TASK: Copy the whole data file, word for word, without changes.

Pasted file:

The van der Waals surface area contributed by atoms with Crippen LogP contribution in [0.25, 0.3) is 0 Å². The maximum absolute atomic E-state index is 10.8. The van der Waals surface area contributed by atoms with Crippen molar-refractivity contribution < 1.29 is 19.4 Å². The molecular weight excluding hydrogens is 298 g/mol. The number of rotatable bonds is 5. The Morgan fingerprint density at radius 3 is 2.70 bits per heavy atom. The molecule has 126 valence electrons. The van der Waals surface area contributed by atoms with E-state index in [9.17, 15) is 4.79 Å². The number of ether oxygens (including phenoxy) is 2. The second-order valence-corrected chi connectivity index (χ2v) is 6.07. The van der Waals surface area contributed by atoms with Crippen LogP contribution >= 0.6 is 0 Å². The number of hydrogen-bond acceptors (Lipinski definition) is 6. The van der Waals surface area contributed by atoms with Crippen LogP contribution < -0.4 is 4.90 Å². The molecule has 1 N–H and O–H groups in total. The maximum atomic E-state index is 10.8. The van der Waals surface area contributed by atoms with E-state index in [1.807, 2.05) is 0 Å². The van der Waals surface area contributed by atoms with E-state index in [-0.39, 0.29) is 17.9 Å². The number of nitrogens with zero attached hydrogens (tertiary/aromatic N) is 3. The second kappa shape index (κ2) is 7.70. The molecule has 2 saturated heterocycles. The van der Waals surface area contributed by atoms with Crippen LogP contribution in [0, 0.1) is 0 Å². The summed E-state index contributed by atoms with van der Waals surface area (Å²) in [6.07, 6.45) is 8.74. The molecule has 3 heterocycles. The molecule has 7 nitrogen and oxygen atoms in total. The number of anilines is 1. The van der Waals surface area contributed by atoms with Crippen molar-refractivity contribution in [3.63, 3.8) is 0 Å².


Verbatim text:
The van der Waals surface area contributed by atoms with Crippen LogP contribution in [0.25, 0.3) is 0 Å². The maximum absolute atomic E-state index is 10.8. The van der Waals surface area contributed by atoms with Crippen molar-refractivity contribution < 1.29 is 19.4 Å². The molecular weight excluding hydrogens is 298 g/mol. The number of rotatable bonds is 5. The Morgan fingerprint density at radius 3 is 2.70 bits per heavy atom. The molecule has 126 valence electrons. The van der Waals surface area contributed by atoms with E-state index in [9.17, 15) is 4.79 Å². The number of ether oxygens (including phenoxy) is 2. The second-order valence-corrected chi connectivity index (χ2v) is 6.07. The van der Waals surface area contributed by atoms with Crippen LogP contribution >= 0.6 is 0 Å². The number of hydrogen-bond acceptors (Lipinski definition) is 6. The van der Waals surface area contributed by atoms with Crippen LogP contribution < -0.4 is 4.90 Å². The molecule has 1 N–H and O–H groups in total. The maximum atomic E-state index is 10.8. The van der Waals surface area contributed by atoms with E-state index in [1.807, 2.05) is 0 Å². The van der Waals surface area contributed by atoms with E-state index in [-0.39, 0.29) is 17.9 Å². The number of nitrogens with zero attached hydrogens (tertiary/aromatic N) is 3. The second kappa shape index (κ2) is 7.70. The molecule has 2 saturated heterocycles. The van der Waals surface area contributed by atoms with Crippen LogP contribution in [0, 0.1) is 0 Å². The summed E-state index contributed by atoms with van der Waals surface area (Å²) in [6.07, 6.45) is 8.74. The molecule has 3 heterocycles. The molecule has 7 nitrogen and oxygen atoms in total. The number of anilines is 1. The van der Waals surface area contributed by atoms with Crippen molar-refractivity contribution in [3.63, 3.8) is 0 Å².